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In a year of chaos, the Covid-19 pandemic, struggles for equality, and a deafening onslaught of political noise, there is another silent yet significant threat to our local communities and families.  Unreported and underreported cases of domestic abuse have risen sharply locally and worldwide.  Some public safety measures, specifically stay-at-home orders, which are designed to protect us from the external threat of Covid-19, are potentially causing an increase of domestic violence at home.  In these instances, both the victim and their abuser are living in the same location, yet with the added obstacle of sheltering-in-place for days or weeks at a time.  As a result, the victims are afforded little opportunity to leave, and it compounds an existing heath crisis even further.

Here in Hawai‘i, the Domestic Violence Action Center (DVAC) is reporting an increase of cases of potential domestic abuse.  Therefore, DVAC has implemented a text and chat feature on their website for discrete and effective accessibility for potential victims. DVAC is committed to stemming domestic violence and abuse through leadership, publicly available services, legal representation, survivor and system advocacy, community education and social change work.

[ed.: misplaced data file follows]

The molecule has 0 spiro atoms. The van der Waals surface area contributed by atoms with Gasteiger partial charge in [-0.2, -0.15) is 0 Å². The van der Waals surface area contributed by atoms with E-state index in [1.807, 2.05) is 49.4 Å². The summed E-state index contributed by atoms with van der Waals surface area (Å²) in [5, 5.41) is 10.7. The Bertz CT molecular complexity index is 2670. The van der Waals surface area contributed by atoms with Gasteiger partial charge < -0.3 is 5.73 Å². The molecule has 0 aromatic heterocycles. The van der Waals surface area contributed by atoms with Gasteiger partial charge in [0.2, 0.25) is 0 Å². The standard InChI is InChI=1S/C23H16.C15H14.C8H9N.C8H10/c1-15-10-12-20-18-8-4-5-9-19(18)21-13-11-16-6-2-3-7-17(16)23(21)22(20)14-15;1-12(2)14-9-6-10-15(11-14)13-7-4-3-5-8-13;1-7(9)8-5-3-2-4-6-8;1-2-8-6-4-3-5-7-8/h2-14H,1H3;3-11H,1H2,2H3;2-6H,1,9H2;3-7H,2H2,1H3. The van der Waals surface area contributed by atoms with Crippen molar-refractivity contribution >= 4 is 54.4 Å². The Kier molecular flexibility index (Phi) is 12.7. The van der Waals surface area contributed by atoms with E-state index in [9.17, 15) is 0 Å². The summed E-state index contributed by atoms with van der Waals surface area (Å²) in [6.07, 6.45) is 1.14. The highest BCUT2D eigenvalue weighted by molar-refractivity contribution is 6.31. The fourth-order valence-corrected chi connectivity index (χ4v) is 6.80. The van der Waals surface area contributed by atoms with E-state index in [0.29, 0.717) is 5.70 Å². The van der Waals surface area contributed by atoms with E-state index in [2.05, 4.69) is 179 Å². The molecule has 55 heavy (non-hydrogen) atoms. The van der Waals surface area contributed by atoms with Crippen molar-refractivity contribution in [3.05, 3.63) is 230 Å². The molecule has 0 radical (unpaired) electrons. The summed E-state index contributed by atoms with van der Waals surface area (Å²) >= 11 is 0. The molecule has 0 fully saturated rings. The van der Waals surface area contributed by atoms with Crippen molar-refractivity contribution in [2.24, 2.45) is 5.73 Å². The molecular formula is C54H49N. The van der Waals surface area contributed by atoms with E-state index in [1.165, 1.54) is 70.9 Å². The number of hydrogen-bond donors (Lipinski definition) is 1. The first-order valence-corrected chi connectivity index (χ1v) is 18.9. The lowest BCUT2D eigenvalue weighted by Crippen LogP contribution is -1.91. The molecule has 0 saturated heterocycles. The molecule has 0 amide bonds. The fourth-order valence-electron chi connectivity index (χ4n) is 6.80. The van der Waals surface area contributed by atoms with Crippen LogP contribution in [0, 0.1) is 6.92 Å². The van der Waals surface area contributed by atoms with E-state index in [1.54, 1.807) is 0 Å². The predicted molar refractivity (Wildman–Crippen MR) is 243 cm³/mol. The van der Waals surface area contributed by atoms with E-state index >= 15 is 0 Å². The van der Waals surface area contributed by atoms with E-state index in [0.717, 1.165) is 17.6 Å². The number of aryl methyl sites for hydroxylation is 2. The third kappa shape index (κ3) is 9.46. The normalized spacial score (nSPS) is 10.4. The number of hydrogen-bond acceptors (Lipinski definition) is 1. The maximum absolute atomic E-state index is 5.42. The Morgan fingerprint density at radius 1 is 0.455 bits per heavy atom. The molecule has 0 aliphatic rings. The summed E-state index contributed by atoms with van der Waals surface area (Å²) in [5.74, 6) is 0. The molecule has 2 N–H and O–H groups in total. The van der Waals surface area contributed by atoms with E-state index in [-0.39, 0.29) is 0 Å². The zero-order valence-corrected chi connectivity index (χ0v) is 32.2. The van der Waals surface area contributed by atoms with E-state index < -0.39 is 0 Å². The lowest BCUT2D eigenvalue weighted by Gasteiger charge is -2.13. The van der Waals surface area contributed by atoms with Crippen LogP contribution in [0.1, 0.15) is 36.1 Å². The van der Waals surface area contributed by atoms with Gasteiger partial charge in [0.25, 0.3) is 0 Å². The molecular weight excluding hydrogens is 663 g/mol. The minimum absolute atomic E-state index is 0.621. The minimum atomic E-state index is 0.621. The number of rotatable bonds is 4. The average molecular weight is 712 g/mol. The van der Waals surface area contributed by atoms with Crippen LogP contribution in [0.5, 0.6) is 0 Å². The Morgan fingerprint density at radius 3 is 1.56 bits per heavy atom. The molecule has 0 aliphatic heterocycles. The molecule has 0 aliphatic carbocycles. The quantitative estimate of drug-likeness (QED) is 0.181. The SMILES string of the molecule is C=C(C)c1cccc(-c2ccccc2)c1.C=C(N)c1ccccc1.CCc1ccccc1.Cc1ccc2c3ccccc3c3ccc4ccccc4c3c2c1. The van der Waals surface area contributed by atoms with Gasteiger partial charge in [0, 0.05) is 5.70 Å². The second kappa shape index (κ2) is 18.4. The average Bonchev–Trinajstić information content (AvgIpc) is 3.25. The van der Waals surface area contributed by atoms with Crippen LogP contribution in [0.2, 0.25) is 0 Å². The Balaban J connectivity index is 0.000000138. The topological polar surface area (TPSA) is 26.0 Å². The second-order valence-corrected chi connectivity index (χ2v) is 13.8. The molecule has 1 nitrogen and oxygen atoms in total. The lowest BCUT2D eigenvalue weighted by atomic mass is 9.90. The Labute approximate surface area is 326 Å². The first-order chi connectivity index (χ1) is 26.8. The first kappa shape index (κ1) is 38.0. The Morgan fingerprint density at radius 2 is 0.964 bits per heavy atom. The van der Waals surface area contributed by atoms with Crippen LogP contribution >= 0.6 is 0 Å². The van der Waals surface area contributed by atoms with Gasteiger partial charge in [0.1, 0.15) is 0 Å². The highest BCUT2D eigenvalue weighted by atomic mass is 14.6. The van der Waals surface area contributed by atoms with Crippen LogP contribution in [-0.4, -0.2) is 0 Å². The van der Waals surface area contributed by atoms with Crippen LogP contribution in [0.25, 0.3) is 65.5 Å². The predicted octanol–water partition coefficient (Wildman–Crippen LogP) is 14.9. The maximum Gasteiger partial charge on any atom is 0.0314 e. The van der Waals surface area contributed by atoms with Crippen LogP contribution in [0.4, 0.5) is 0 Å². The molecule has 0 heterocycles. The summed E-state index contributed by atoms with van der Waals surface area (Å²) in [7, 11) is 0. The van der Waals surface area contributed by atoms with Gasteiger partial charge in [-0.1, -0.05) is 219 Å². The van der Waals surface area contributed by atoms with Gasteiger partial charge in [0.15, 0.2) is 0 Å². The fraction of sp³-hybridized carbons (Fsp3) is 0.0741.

Are you interested in assisting someone who may be in need? Please reach out to anyone you have concerns about to offer your support, make yourself a safe resource, and if at all possible, please consider donating to DVAC.

If you or someone you know needs help, please contact:

  • The Hawaii department of Health Hotline:
    • Call: (808) 531-3371
    • Text: (605) 956-5680
  • DVAC O‘ahu Helpline: (808) 531-3771, or use their website’s chat feature.
  • For emergencies: 911

Please also join DVAC in lighting a candle every Wednesday, from 8:30 – 9:30 p.m., during the month of September to raise awareness for those suffering in silence. Together, we can be a torch for change, and let survivors know we are here and committed to their safety.

Today’s New Law in the Brief focuses on a serious new law that helps out people in an unfortunate situation.Act 206 is aimed at creating a protected status for those who have been a victim of domestic violence. Some of you are probably are questioning the need for such a thing because a) you thought this was a already protected status or b) thought what kind of employer fires someone for being the victim of abuse.
Sadly, that was not the case in the State of Hawaii and it was only this year that an employer is prevented from discriminating against those who have been victims. You may ask who is callous enough to fire a woman who is being beaten? Well, the sad truth is that actually is the case and this news post from The Maui News shows this to be the case (and discusses the new law as well).

The Specifics of Law

Act 206 will go into effect next year, January 1, 2012.